An exhaust manifold is a stainless steel or cast iron assembly that gathers exhaust gases from different cylinders into one pipe, so they can exit the vehicle through the exhaust system. It features several passages, each of which corresponds to a specific cylinder, routing exhaust gases from that cylinder to the single base on the end where the manifold connects to the rest of the exhaust system.
Depending on the design of your engine, it can have either one or two exhaust manifolds. Inline engines usually come with a single exhaust manifold, while their v-type and opposite-type counterparts are equipped with two manifolds, one for each side of an engine. Regardless of the quantity, your exhaust manifold or manifolds are high-durable exhaust system parts designed to last the life of the engine. However, it can fail over time due to some engine problems, manufacturing defects or a road collision. The most common exhaust manifold failures are cracks and wraps. Both can cause an array of problems, including the following ones:
Exhaust gas leaks and abnormal noises
A cracked manifold will allow exhaust gases to escape from the exhaust system into the outside air. This can be accompanied by a tapping or rattling noise, which should be more noticeable when the manifold warms up as this causes the crack to expand.
Your check engine light turns on
Your engine control unit relies on the oxygen sensor to analyze the quality of the air/fuel mixture. A leaking manifold can cause the engine control unit to think the engine is running too lean, resulting in an illuminated check engine light.
A leaking exhaust manifold will cause the oxygen sensor to provide the control unit with incorrect data. As a result, the computer can command to add too much or too little fuel into an air/fuel mixture.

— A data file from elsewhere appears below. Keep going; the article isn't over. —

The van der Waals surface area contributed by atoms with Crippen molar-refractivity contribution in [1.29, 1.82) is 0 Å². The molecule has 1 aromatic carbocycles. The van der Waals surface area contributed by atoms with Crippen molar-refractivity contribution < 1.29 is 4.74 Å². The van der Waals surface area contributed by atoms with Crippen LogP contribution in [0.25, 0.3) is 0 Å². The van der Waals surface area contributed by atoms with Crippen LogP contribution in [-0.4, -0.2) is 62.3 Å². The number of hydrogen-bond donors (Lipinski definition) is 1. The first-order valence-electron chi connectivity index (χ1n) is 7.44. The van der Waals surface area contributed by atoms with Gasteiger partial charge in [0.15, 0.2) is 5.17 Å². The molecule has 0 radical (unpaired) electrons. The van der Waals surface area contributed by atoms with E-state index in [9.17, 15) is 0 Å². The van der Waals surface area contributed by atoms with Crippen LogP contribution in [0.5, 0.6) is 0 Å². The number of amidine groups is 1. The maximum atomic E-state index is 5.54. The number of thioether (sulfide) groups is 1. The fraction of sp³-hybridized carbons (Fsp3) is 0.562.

Poor fuel economy and high emissions
A faulty exhaust manifold will affect the operation of the oxygen sensor. In some cases, this can cause excessive fuel consumption, and, therefore, bad fuel economy and emissions.
Exhaust smoke and/or smell
Escaping exhaust gases have a noticeable odor you should smell when running the vehicle. If the leak is huge, you may see exhaust smog coming from under the hood.
While all these symptoms can be caused by a faulty exhaust manifold, most of them may appear due to other exhaust system problems. Thus, a loose exhaust manifold bolt or a broken exhaust manifold gasket can lead to similar symptoms. The other source of the problems can be a faulty oxygen sensor or exhaust gas recirculation valve attached to the exhaust manifold.
Exhaust manifold troubleshooting
An exhaust manifold is a maintenance-free part that must be replaced if it fails. As a rule, it doesn’t cause damage to other parts and components under the hood. However, rarely, it can lead to a premature failure of the catalytic converter or the cylinder head. Besides, exhaust smoke and odors can enter the cabin while you’re driving.
Unless you’re a mechanic, the replacing procedure should be done by a professional because it often involves specific equipment and lots of labor.